Yesterday, the Washington Post published the results of its own investigation into a shelling incident in southern Lebanon in October, in which it concluded that the Israeli military used U.S.-supplied white phosphorus rounds in an attack on a village, which wounded nine civilians and which Human Rights Watch said should be investigated as a war crime. A journalist working for the Post found shell fragments in the village of Dheira, near the border with Israel, after the shelling attack. The shell fragments were marked “WP” and had production lot numbers indicating that they were made by ammunition depots in Louisiana and Arkansas in 1989 and 1992. The Post notes that the contents of a white phosphorus shell can stick to skin, causing potentially fatal burns and respiratory damage, and groups such as Amnesty International and Human Rights Watch “have warned that its use should be restricted around civilians because fire and smoke can be spread to populated areas.”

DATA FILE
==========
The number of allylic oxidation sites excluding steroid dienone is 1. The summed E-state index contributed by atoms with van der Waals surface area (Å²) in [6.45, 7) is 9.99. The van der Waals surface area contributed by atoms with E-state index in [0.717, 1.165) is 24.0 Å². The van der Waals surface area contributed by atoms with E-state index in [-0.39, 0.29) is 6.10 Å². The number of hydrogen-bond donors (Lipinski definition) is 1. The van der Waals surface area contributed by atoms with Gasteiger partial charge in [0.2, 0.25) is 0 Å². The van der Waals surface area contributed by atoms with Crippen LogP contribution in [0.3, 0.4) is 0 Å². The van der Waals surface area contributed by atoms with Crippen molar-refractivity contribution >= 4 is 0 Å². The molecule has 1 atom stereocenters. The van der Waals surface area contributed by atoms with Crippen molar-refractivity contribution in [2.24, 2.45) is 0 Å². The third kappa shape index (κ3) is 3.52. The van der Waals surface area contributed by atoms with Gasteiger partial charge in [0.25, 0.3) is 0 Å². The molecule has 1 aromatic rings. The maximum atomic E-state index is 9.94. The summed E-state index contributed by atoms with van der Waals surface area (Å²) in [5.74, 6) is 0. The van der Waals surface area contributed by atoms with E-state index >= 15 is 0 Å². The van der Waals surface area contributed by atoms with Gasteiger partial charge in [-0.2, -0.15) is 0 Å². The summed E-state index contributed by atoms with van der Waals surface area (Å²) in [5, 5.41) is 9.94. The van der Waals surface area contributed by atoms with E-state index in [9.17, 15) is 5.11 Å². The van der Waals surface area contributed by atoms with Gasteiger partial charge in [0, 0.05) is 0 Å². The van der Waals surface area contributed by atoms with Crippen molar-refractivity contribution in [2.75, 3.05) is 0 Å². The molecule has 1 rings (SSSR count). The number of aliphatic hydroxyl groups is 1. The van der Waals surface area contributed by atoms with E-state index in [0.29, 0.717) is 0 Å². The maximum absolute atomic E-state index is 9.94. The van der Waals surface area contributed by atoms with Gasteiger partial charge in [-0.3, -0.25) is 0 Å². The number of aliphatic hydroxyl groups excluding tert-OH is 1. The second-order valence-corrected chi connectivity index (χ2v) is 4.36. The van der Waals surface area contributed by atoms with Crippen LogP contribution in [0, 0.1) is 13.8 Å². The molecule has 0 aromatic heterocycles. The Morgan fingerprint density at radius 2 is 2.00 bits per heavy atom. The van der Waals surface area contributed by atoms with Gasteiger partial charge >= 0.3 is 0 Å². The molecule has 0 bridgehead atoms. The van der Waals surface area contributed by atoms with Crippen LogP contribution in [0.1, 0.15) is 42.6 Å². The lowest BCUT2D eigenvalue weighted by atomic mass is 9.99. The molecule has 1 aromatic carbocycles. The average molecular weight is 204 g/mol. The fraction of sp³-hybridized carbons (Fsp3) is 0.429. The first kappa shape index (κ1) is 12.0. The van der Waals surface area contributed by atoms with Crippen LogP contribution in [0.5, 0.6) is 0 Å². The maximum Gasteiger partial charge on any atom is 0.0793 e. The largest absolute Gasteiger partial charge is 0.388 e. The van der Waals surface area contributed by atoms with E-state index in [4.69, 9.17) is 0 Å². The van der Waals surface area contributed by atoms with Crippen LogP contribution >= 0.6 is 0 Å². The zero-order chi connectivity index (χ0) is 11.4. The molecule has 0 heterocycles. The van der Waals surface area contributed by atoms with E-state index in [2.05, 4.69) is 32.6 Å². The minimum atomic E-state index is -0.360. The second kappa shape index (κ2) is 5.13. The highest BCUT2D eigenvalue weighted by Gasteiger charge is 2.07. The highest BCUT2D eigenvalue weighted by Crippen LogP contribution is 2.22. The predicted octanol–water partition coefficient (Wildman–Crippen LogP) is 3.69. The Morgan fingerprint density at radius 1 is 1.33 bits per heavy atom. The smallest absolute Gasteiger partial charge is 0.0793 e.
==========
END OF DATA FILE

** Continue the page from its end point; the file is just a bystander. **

WP shells have legitimate uses on the battlefield, including target marking, signaling, and generating smoke screens, but none of these uses is indicated in the Israeli attack on Dheira, especially as the attack was executed overnight, during which time smoke has much less utility than during the day. Residents speculated that the phosphorus was meant to displace them from the village and to clear the way for future Israeli military activity in the area.
At the White House, National Security Council spokesman John Kirby said that the U.S. is “concerned” about the reporting that Israel is using white phosphorus rounds in its war—there have been accusations that Israel is using it in Gaza, too. “We’ve seen the reports, certainly concerned about that. We’ll be asking questions to try to learn a little bit more,” Kirby told reporters.